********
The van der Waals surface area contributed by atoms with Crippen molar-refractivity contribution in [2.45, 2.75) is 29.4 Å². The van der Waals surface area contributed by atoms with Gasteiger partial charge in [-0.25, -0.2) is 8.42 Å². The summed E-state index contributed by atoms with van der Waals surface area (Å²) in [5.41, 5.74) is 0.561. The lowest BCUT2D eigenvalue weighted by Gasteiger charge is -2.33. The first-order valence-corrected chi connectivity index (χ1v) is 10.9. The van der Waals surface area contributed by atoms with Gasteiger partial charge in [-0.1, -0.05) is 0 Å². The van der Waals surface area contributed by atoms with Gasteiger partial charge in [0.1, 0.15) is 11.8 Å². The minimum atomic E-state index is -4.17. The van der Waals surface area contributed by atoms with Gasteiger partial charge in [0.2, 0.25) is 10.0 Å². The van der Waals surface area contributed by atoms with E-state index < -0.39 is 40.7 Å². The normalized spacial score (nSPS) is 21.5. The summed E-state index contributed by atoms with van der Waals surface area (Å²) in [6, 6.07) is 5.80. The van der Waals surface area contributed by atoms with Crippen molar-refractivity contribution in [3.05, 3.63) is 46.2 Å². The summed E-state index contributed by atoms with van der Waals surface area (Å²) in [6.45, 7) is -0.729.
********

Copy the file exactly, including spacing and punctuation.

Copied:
The van der Waals surface area contributed by atoms with Crippen molar-refractivity contribution in [2.45, 2.75) is 29.4 Å². The van der Waals surface area contributed by atoms with Gasteiger partial charge in [-0.25, -0.2) is 8.42 Å². The summed E-state index contributed by atoms with van der Waals surface area (Å²) in [5.41, 5.74) is 0.561. The lowest BCUT2D eigenvalue weighted by Gasteiger charge is -2.33. The first-order valence-corrected chi connectivity index (χ1v) is 10.9. The van der Waals surface area contributed by atoms with Gasteiger partial charge in [-0.1, -0.05) is 0 Å². The van der Waals surface area contributed by atoms with Gasteiger partial charge in [0.1, 0.15) is 11.8 Å². The minimum atomic E-state index is -4.17. The van der Waals surface area contributed by atoms with Gasteiger partial charge in [0.2, 0.25) is 10.0 Å². The van der Waals surface area contributed by atoms with E-state index < -0.39 is 40.7 Å². The normalized spacial score (nSPS) is 21.5. The summed E-state index contributed by atoms with van der Waals surface area (Å²) in [6, 6.07) is 5.80. The van der Waals surface area contributed by atoms with Crippen molar-refractivity contribution in [3.05, 3.63) is 46.2 Å². The summed E-state index contributed by atoms with van der Waals surface area (Å²) in [6.45, 7) is -0.729.